Student loan provider Sallie Mae found families of diverse income brackets “are equally willing to stretch financially for the opportunity of college.” [4]

It breaks down like this:

  • 85 percent of low-income families agree
  • Matched by 83 percent of middle-income families
  • And 84 percent of high-income families

What’s their reasoning?

  • Nine in 10 agree college is an investment in the student.
  • A majority (83 percent) say students with degrees “will earn more money.”
  • And 77 percent say degrees are “more important now” than they used to be.

Families with low credit scores who help students with college expenses are three times more likely to run out of money every month — but still, offer a hand.

Investment company Elevate surveyed Americans about how they handle the growing burden of college expenses — a significant cost considering national student debt alone clocks in at $1.5 trillion… [5]

  • 72 percent of non-prime parents (with credit scores lower than 700) believe college will mean better lives for their children
  • Even though non-prime students are “more likely” to live at home
  • And most of those students (90 percent) will rely on financial aid

Without aid, the study found, non-prime students are “significantly less likely” to reach junior and senior year.

“We often hear a lot about the rising student loan problem,” says Jonathan Walker, the Elevate executive director running the study, who adds non-prime kids have a much tougher decision to make when considering going to college:

  • They’ve already felt the stress of financial struggle
  • And aid is “far more crucial” for them

That hard decision could be why enrollment is down around the country — 2018 enrollment around the U.S. was down 275,000 from 2017, according to education research center National Student Clearinghouse (NSC). [6]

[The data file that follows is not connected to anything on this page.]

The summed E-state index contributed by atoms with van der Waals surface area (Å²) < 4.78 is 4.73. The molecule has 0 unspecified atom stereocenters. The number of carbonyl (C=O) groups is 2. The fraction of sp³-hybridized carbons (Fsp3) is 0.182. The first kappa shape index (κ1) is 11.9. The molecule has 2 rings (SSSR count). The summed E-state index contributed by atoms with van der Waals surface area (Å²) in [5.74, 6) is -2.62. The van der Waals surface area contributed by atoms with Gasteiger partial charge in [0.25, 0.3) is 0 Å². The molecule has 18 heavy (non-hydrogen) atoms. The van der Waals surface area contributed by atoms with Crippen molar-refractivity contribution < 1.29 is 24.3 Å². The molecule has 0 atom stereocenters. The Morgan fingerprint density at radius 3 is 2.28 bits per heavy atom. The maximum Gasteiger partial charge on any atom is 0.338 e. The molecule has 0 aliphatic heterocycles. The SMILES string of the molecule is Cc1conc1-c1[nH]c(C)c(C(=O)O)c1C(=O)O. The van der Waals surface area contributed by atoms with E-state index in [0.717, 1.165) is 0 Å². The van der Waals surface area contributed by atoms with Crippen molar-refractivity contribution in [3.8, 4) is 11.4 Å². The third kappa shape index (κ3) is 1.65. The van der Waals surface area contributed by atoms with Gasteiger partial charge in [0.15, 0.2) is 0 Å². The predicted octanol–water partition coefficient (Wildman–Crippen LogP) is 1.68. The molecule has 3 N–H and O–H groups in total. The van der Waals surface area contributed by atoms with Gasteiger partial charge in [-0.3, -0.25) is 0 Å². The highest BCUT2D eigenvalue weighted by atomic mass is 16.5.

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Americans don’t think college is worth it

Most Americans say apprenticeships are better than colleges at helping people get jobs.

An American Staffing Association survey polled 2,000 Americans about job readiness and found people kicking college pretty hard… [7]

Sixty-eight percent of people say “learning a specific trade is better for finding a job than a bachelor’s degree.” And nearly the same amount (69 percent) say: “college degrees aren’t worth as much as they used to be.”

A majority of Americans (87 percent) thinks it’s smart to consider both college and apprenticeship as options.

“Apprenticeships or earn and learn programs offer great value to job seekers because they get paid while learning a new vocation,” says ASA’s CEO Richard Wahlquist, adding they’re “available across a wide variety of occupations and industries.”

What’s for sure is that there are definitely jobs out there for people without college degrees, and those jobs pay.

Cameren Boatner contributed to this report.

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About the Author

Gideon Grudo

Gideon Grudo

Grudo is a freelance writer, editor, and content strategist based in Brooklyn, NY. Previously he was the digital editor of Air Force Magazine and the managing editor of South Florida Gay News.

Published by Debt.com, LLC